New Studies Examine Disparities in Latino Population
Mental Health Weekly October 8, 2012
According to two recently published twin studies - one focusing on men and the other on women’s health - there are “significant differences” in the physical and behavioral health of individuals within three major Latino subgroups in the
U.S.: Cuban-Americans, Mexican-Americans and Puerto Rican-Americans, according to Latino Voices-Huffington Post reported October 5.
Florida State University (FSU) researchers analyzed data from the National Latino and Asian-American Study and found that both Puerto Rican-American men and women reported the highest rates of smoking and overall substance abuse - including marijuana, cocaine, and prescription drugs - out of the three subgroups. Puerto Ricans also showed the highest rates of major depression at 13.1 percent for women and 9.7 percent for men.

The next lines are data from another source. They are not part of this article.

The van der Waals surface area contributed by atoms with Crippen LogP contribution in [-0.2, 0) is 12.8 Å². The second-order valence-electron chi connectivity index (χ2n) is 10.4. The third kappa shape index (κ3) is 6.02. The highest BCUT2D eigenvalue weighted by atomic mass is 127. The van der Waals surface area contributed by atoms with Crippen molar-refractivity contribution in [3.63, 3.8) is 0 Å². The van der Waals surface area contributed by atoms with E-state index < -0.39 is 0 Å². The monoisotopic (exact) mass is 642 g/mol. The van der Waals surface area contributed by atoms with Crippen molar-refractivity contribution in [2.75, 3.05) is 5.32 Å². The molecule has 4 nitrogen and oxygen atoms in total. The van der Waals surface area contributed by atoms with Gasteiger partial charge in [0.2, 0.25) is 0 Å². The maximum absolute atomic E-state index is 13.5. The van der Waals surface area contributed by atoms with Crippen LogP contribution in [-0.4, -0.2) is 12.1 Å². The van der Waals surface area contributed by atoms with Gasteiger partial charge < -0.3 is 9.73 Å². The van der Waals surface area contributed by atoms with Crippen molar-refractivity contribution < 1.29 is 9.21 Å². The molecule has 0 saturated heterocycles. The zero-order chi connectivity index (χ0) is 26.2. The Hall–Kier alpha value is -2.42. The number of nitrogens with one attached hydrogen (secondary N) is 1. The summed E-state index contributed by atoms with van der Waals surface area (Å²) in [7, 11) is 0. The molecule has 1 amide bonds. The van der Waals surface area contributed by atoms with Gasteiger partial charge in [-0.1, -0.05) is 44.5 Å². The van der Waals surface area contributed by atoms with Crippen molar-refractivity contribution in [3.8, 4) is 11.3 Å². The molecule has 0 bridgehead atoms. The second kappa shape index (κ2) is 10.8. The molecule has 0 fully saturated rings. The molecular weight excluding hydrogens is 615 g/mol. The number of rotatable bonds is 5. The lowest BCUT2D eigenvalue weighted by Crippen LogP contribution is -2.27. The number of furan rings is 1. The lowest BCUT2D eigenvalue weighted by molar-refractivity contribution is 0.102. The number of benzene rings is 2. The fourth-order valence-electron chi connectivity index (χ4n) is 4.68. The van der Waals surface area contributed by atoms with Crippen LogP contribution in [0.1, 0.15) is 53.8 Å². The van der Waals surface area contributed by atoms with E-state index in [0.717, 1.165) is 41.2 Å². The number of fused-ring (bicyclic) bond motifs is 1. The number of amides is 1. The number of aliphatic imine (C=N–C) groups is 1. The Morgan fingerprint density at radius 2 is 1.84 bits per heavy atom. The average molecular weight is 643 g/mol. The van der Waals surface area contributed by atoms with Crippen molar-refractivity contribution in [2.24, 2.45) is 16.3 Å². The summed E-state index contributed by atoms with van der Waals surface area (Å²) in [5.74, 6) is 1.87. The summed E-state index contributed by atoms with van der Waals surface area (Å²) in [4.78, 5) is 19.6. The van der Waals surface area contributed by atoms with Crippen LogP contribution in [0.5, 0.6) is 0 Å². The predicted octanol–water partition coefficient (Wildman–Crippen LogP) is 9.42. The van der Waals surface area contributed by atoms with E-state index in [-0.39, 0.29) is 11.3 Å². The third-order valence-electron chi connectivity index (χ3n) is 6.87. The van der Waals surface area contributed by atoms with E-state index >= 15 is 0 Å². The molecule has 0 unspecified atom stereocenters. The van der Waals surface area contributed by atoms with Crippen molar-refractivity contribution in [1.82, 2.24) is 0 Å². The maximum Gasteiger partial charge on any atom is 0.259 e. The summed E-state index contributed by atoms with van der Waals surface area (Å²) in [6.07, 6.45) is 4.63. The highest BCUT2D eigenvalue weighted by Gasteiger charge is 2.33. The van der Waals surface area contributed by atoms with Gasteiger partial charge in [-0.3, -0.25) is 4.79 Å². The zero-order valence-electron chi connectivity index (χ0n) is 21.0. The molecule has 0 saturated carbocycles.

When assessing chronic conditions within the subgroups, Mexican-American women showed the highest rate of diabetes, while Puerto-Rican American women reported the highest percentage of asthma. The study found that almost 45 percent of Cuban-American men said they considered their health to be “Excellent,” followed by 37.5 percent of Puerto Rican-American men and 32 percent of Mexican-American men. A Census Bureau report released this month also found that in 2010 Hispanics were more likely to report “Excellent” health (33.8 percent) compared to Non-Hispanic, Blacks (29.8 percent) and Non-Hispanic, Whites (32.7 percent).
This positive perception of their overall health, and the fact that 15.8 million Hispanics were uninsured in the U.S. in 2011, may explain why the Bureau also reported Hispanics as “the least likely racial and ethnic group to use a medical provider,” according to according to Latino Voices-Huffington Post.